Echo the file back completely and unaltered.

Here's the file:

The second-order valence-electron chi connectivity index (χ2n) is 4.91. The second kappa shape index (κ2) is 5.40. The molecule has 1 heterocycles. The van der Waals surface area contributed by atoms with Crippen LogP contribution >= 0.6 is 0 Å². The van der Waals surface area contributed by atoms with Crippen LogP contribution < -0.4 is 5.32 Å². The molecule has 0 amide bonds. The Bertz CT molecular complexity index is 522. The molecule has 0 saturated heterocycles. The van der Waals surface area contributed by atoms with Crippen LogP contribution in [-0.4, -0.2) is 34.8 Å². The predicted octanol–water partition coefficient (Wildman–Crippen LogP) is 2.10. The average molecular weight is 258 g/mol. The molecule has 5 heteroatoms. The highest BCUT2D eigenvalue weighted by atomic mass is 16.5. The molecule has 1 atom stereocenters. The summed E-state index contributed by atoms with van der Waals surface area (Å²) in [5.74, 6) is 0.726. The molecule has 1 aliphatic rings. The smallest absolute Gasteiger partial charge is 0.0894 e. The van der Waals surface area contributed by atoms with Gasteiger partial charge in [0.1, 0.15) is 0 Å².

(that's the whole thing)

The second-order valence-electron chi connectivity index (χ2n) is 4.91. The second kappa shape index (κ2) is 5.40. The molecule has 1 heterocycles. The van der Waals surface area contributed by atoms with Crippen LogP contribution >= 0.6 is 0 Å². The van der Waals surface area contributed by atoms with Crippen LogP contribution < -0.4 is 5.32 Å². The molecule has 0 amide bonds. The Bertz CT molecular complexity index is 522. The molecule has 0 saturated heterocycles. The van der Waals surface area contributed by atoms with Crippen LogP contribution in [-0.4, -0.2) is 34.8 Å². The predicted octanol–water partition coefficient (Wildman–Crippen LogP) is 2.10. The average molecular weight is 258 g/mol. The molecule has 5 heteroatoms. The highest BCUT2D eigenvalue weighted by atomic mass is 16.5. The molecule has 1 atom stereocenters. The summed E-state index contributed by atoms with van der Waals surface area (Å²) in [5.74, 6) is 0.726. The molecule has 1 aliphatic rings. The smallest absolute Gasteiger partial charge is 0.0894 e. The van der Waals surface area contributed by atoms with Gasteiger partial charge in [0.1, 0.15) is 0 Å².